Half a croissant, on a plate, with a sign in front of it saying '50c'
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The Procrastination Doctor

I'll write something here later.
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It was James Joyce who said the trick of writing a good novel is simply applying the seat of one's pants to the seat of one's chair. That's what I read when I googled "inspirational literary quotes" rather than adding to the fifty eight thousand words which had become something of a static tally at the bottom of my screen.

I clicked back onto the document and stared at the stuborn chapter which I couldn't seem to grab by the throat and finish. I sighed, and wondered if another cup of strong coffee would help me work into the night.

Within thirty seconds I was googling "caffeine addiction", and five minutes after that I was in the kitchen creating a new sandwich as an experiment to try to get into the psyche of my main protagonist who, it turned out, had a rather peckish outlook on life.

I had tried self help books and time-management gurus. I flirted with a life coach for a short while and tried rewarding myself with chocolate each time I finished a chapter. None of it worked. I still couldn't reach sixty thousand words without getting sidetracked and distracted.

"Maybe I'm just not destined to finish this work," I thought as I used the halfbakery as another avoidance tactic. "Maybe some things are best left undone."

There was a knock at the door, which was strange as I wasn't expecting anyone. I didn't recognise the girl waiting on the porch. She told me she was Daphne, and looked taken aback when I looked blankly at her.

"The procrastination doctor?"

I stared at her. In truth I'd forgotten about her. She was supposed to have shown up a week last Tuesday.

"Last Tuesday?" she said, her eyes widening slightly. "Really? Boy, where does the time go?"

I asked her if she had a business card I could keep hold of. She told me that she did. At least, she had a design all made up and ready for the printer. Well, an idea for a design, at least.

"I'll write my number down on a piece of paper for you in a while," she said. "No rush, eh?"

I told her about the problem with my manuscript. Explained how I simply couldn't finish putting the words onto the page. She said she could help, but before we went inside she noticed the stars. Brightest she'd ever seen, she reckoned.

She wanted paying up front, or in a bit, once we had looked through the writing. Or later. At some point though would be good. I was lucky, she said, because she'd been meaning to put the prices up for ages. It was getting cold. I wanted to get inside.

"I love nights like this" she told me. "You know, when you can see your breath in front of your face."

She put two fingers in front of her face and blew out, pretending to smoke like we did when we were kids. Told me she knew a great pub for weather like this. The windows looked like Christmas cards, she said. She planned to open her own bar, one day.

"But I need to write," I told her. "Writers write."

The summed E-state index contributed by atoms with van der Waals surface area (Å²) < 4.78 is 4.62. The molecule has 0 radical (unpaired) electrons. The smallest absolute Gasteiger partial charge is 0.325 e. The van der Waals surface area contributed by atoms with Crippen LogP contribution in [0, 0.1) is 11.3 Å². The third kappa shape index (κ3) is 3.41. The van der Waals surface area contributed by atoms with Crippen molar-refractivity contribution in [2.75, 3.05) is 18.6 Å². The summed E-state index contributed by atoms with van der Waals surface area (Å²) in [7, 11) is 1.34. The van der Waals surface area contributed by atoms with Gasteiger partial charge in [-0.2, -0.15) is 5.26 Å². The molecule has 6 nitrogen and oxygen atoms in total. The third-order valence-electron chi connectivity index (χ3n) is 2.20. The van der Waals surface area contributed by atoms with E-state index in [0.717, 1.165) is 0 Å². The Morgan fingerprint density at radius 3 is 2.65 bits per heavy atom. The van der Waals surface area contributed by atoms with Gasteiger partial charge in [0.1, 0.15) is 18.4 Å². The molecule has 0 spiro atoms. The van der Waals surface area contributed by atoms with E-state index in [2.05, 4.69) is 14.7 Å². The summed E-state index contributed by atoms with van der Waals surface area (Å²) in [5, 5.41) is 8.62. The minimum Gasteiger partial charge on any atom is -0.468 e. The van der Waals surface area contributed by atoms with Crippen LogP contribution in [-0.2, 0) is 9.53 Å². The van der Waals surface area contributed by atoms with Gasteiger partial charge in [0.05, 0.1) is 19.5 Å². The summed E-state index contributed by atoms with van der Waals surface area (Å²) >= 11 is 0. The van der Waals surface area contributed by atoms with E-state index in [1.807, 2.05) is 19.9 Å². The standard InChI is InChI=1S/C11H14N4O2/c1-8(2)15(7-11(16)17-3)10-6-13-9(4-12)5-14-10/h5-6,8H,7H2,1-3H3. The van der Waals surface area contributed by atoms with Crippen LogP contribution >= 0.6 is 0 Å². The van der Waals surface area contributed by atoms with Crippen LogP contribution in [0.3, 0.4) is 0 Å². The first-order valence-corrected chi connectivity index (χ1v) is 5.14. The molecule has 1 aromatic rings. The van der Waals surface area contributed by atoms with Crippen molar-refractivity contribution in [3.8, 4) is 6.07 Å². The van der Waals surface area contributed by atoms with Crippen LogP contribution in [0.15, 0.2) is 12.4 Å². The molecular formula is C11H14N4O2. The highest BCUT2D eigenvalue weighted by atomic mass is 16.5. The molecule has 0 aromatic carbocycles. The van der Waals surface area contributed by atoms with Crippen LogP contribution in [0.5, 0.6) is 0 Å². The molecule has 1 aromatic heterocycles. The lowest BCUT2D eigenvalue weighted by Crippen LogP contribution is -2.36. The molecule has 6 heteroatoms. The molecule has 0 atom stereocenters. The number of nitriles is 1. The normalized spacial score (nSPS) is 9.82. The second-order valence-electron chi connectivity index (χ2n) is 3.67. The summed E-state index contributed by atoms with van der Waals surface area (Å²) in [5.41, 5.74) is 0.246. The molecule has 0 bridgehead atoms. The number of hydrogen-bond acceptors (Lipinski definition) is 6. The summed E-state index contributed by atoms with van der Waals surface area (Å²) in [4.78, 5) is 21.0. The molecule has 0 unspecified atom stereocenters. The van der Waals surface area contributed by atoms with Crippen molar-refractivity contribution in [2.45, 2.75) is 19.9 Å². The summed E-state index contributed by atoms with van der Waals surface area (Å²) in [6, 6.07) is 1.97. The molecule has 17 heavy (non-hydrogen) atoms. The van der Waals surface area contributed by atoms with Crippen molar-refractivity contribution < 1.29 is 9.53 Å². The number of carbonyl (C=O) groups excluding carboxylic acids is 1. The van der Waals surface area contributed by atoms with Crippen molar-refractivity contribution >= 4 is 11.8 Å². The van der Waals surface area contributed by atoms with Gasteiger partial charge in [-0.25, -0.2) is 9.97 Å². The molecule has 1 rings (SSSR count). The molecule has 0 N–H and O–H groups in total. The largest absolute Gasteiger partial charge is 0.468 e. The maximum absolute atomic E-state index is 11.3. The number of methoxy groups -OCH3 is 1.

It was a Steven King quote I had googled just before the James Joyce one. I told her that if I went to the pub, I'd never get to sixty thousand words, and I'd probably put the manuscript into a bottom draw and never look at it again.

"Nonsense," she said. "You can edit it on a mobile phone these days. I've got an app for that."

"Really?" I asked. "So we could go to the pub and edit my work?"

She fumbled about in her pocket and found her phone. She started swishing through it and muttering to herself. Apparently she'd meant to download it last week from the app-store but hadn't quite gotten around to it. She really was truly bloody hopeless. She was wasting my time.

"We'll be back by ten" she told me, although she hadn't quite found time to pick up a timetable so she wasn't sure what time the last train was.

That was the last straw. I told her I didn't need her help. I closed the door on her, confident that I wasn't the most ineffectual human being on the planet after all.

I missed a step as I passed the kitchen, wondering whether to pop some corn to chew on while I typed, but I decided against it. Instead I went back to the study, clicked my knuckles, and started to write.

Fishrat, Oct 03 2012

[link]






       Dude, she dug you! And you blew it.   

       Take it from here...   

       “Really?” she said, her eyed widening slightly. Her slight widening was slightly sightly, I eyed. She smiled wisely. Her slight white thighs a sight for dry eyes! “There is one more thing I meant to put off…”, she sighed as she put it off. I widened tightly!
bungston, Oct 03 2012
  

       I've got this bun somewhere I keep meaning to give you.
MaxwellBuchanan, Oct 03 2012
  

       That's what she said too!
bungston, Oct 03 2012
  

       Remind me to get her number from you later...
Alterother, Oct 03 2012
  

       Hi Fishrat, I think this is great, but I'll have to get back to ya later. Missed you!
blissmiss, Oct 03 2012
  

       She was going to set up a Skype account, I think.
bungston, Oct 03 2012
  

       psst, eighteenth last letter should be an 's'... whenever you get 'round to it.   

       Thanks bung and 2fries. I've tidied the typos.
Fishrat, Oct 04 2012
  

       I'll type in a more detailed annotation when I get a round twit.
neelandan, Oct 04 2012
  

       However, her invoice will arrive promptly at 9am the following morning, by recorded-delivery mail - payment terms: 48 hours, after which interest charges will apply.
hippo, Oct 04 2012
  

       [+] finally an idea that doesn't sound like fun
pashute, Oct 04 2012
  
      
[annotate]
  


 

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